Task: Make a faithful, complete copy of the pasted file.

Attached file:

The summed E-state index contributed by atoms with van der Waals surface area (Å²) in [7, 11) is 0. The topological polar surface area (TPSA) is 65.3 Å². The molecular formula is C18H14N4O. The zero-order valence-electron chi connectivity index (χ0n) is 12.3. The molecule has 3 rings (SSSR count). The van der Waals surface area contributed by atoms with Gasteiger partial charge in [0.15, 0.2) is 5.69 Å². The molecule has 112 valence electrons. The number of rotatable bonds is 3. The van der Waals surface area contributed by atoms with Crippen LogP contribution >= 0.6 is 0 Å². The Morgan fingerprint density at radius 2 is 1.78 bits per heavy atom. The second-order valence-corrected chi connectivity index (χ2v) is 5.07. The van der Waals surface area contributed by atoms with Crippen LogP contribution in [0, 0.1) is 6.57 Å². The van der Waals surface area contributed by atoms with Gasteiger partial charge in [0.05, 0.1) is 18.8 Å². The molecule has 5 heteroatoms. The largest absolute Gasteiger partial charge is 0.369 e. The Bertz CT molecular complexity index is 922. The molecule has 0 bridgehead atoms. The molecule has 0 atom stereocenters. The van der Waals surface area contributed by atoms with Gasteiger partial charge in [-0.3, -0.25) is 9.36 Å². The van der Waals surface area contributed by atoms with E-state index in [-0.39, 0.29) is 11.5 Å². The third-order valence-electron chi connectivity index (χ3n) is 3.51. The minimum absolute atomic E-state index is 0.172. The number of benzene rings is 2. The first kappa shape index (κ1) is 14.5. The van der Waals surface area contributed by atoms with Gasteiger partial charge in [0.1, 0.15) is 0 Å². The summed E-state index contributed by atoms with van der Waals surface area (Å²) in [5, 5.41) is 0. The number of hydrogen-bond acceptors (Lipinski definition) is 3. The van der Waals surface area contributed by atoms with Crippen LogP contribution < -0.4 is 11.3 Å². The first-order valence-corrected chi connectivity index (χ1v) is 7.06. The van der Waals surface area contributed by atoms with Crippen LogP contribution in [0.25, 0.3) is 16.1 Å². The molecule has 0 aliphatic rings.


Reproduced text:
The summed E-state index contributed by atoms with van der Waals surface area (Å²) in [7, 11) is 0. The topological polar surface area (TPSA) is 65.3 Å². The molecular formula is C18H14N4O. The zero-order valence-electron chi connectivity index (χ0n) is 12.3. The molecule has 3 rings (SSSR count). The van der Waals surface area contributed by atoms with Gasteiger partial charge in [0.15, 0.2) is 5.69 Å². The molecule has 112 valence electrons. The number of rotatable bonds is 3. The van der Waals surface area contributed by atoms with Crippen LogP contribution >= 0.6 is 0 Å². The Morgan fingerprint density at radius 2 is 1.78 bits per heavy atom. The second-order valence-corrected chi connectivity index (χ2v) is 5.07. The van der Waals surface area contributed by atoms with Crippen LogP contribution in [0, 0.1) is 6.57 Å². The van der Waals surface area contributed by atoms with Gasteiger partial charge in [0.05, 0.1) is 18.8 Å². The molecule has 5 heteroatoms. The largest absolute Gasteiger partial charge is 0.369 e. The Bertz CT molecular complexity index is 922. The molecule has 0 bridgehead atoms. The molecule has 0 atom stereocenters. The van der Waals surface area contributed by atoms with Gasteiger partial charge in [-0.3, -0.25) is 9.36 Å². The van der Waals surface area contributed by atoms with E-state index in [-0.39, 0.29) is 11.5 Å². The third-order valence-electron chi connectivity index (χ3n) is 3.51. The minimum absolute atomic E-state index is 0.172. The number of benzene rings is 2. The first kappa shape index (κ1) is 14.5. The van der Waals surface area contributed by atoms with Gasteiger partial charge in [0.1, 0.15) is 0 Å². The summed E-state index contributed by atoms with van der Waals surface area (Å²) in [5, 5.41) is 0. The number of hydrogen-bond acceptors (Lipinski definition) is 3. The van der Waals surface area contributed by atoms with Crippen LogP contribution < -0.4 is 11.3 Å². The first-order valence-corrected chi connectivity index (χ1v) is 7.06. The van der Waals surface area contributed by atoms with Crippen LogP contribution in [0.25, 0.3) is 16.1 Å². The molecule has 0 aliphatic rings.